It’s nice to see that accessibility has been garnering more headlines over the past couple of months. With more technology leaders finally grabbing hold of the reins to advance the awareness and importance of accessibility, the industry feels less like Sisyphus and instead is creating an avalanche of innovation in cognitive computing and artificial intelligence to enable more opportunities for the aging population and people with disabilities.
As we recognize Global Accessibility Awareness Day, it’s important we all seize upon this momentum and continue to educate and demonstrate to the market how accessibility will redefine the relationship among all humans, technology and the environment around us.
Accessibility is no longer about a niche audience. New innovations will affect everyone’s use of a product or service and help deliver information in the most consumable way possible, taking into consideration physical, cognitive and situational challenges. For instance, by leveraging cognitive computing we can better understand the information being generated and deliver it in a way that can help everyone make better decisions about personal finances, navigating a city, visits to the doctor or when to take medications, or dietary recommendations.
Our always on, mobile landscape has created more opportunities for people of all ages and abilities to communicate, collaborate and participate in daily activities. Conversely, diversity and inclusiveness in the 21st century creates even greater hurdles as accessibility needs to constantly keep up with new technologies – mobile, social, wearables and cognitive systems – that should be solved early in design and DevOps, and not be bolted on later sloppily with code equivalent to duct tape.
It has become clear that in 2016 accessibility is no longer a minor player, but a holistic strategic endeavor comprising every part of the enterprise. Accessibility is being injected into internal and external projects helping IT and lines of business (LOB) reenergize their services and applications by delivering more usability, improve the overall experience, and increase interactions across channels.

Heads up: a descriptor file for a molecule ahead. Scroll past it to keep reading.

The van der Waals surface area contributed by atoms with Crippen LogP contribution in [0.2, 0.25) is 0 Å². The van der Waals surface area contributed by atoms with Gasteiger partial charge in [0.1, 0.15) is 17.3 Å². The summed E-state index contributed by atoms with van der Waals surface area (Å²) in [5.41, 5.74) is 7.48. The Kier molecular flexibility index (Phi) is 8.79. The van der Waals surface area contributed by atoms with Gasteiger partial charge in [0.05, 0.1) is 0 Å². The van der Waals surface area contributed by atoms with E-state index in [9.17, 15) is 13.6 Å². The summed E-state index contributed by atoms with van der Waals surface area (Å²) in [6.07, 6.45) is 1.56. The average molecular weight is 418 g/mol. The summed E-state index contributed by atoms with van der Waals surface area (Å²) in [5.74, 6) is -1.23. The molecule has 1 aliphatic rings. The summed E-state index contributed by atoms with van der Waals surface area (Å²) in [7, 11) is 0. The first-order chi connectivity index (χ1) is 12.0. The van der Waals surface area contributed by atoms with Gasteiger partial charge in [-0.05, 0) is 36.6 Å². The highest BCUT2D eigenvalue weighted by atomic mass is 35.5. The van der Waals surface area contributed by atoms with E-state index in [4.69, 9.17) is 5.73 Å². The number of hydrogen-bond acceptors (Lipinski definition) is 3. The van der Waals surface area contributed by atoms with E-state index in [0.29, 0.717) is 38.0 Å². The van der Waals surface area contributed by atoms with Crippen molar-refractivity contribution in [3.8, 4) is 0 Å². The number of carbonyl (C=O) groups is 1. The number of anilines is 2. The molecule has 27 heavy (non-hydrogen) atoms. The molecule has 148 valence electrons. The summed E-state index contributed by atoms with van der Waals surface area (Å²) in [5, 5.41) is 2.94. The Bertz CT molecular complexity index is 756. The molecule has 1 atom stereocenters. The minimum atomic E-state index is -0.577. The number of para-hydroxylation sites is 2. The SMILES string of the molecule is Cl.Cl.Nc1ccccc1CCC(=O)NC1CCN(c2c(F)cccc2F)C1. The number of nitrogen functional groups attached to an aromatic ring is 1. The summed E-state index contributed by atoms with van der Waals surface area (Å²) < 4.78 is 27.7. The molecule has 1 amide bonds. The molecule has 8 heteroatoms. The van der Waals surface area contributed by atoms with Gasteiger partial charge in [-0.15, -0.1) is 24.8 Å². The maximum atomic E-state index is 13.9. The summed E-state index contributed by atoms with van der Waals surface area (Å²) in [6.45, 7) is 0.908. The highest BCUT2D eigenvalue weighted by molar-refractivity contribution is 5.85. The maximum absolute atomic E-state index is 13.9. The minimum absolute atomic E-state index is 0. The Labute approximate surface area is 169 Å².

Therefore, accessibility initiatives need to be genuine and supported from the C-Level and not marked as side projects, or something that needs to get done satisfactorily to solve a short-term issue.
I’ve found that it’s those organizations that are creating “Accessibility Centers of Excellence” that are more transparent and accountable for projects, have established strong governance, and aligned vision and roadmaps with priorities and timelines. These Centers are often comprised of different business functions (Marketing, DevOps, HR, Legal, Procurement, CIO and R&D), and encompass a community of users (including people with disabilities) who can provide important feedback, user testing, and share best practices of applying accessibility.
For example, with less time to create mobile apps, accessibility has to be considered and built in from the beginning. That can be a challenge, since developers and customers want to move quickly on mobile, but by vetting these apps with this larger team, it can be worth it – time, resources, and legal issues – to make accessibility, usability, and scalability early considerations, even in an agile development environment.
Breaking down these organizational silos will provide more accessibility insights to take proactive action, including having access to accessibility checklists, awareness of regulations and industry standards, and the availability of tools and technologies used to identify and correct issues during the DevOps process.
By thinking more strategically about how different users might interact with a solution, we can create technology that is more human, empathetic and supplemental to our daily lives.